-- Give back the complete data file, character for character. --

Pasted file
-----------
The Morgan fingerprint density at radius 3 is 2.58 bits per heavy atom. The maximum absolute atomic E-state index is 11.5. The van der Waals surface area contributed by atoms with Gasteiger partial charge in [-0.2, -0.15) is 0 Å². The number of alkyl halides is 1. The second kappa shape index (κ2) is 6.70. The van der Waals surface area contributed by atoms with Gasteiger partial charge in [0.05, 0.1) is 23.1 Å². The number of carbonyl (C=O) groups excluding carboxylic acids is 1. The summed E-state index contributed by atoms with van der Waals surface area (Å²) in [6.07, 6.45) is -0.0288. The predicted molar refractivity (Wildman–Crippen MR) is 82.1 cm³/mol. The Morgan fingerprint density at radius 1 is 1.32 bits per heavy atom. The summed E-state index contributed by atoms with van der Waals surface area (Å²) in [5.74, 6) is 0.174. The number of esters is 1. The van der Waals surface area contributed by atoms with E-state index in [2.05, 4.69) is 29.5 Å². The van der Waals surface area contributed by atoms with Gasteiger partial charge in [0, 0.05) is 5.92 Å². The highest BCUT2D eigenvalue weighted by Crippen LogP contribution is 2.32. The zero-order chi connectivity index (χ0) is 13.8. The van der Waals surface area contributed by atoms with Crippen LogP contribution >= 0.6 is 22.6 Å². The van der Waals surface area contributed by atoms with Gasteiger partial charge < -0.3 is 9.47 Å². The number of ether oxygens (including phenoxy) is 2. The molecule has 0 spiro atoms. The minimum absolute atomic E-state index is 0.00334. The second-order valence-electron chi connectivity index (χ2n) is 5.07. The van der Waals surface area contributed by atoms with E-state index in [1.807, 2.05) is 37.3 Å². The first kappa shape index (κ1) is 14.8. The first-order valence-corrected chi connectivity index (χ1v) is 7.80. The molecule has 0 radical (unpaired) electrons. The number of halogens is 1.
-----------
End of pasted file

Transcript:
The Morgan fingerprint density at radius 3 is 2.58 bits per heavy atom. The maximum absolute atomic E-state index is 11.5. The van der Waals surface area contributed by atoms with Gasteiger partial charge in [-0.2, -0.15) is 0 Å². The number of alkyl halides is 1. The second kappa shape index (κ2) is 6.70. The van der Waals surface area contributed by atoms with Gasteiger partial charge in [0.05, 0.1) is 23.1 Å². The number of carbonyl (C=O) groups excluding carboxylic acids is 1. The summed E-state index contributed by atoms with van der Waals surface area (Å²) in [6.07, 6.45) is -0.0288. The predicted molar refractivity (Wildman–Crippen MR) is 82.1 cm³/mol. The Morgan fingerprint density at radius 1 is 1.32 bits per heavy atom. The summed E-state index contributed by atoms with van der Waals surface area (Å²) in [5.74, 6) is 0.174. The number of esters is 1. The van der Waals surface area contributed by atoms with E-state index in [2.05, 4.69) is 29.5 Å². The van der Waals surface area contributed by atoms with Gasteiger partial charge in [0, 0.05) is 5.92 Å². The highest BCUT2D eigenvalue weighted by Crippen LogP contribution is 2.32. The zero-order chi connectivity index (χ0) is 13.8. The van der Waals surface area contributed by atoms with Crippen LogP contribution >= 0.6 is 22.6 Å². The van der Waals surface area contributed by atoms with Gasteiger partial charge < -0.3 is 9.47 Å². The number of ether oxygens (including phenoxy) is 2. The molecule has 0 spiro atoms. The minimum absolute atomic E-state index is 0.00334. The second-order valence-electron chi connectivity index (χ2n) is 5.07. The van der Waals surface area contributed by atoms with E-state index in [1.807, 2.05) is 37.3 Å². The first kappa shape index (κ1) is 14.8. The first-order valence-corrected chi connectivity index (χ1v) is 7.80. The molecule has 0 radical (unpaired) electrons. The number of halogens is 1.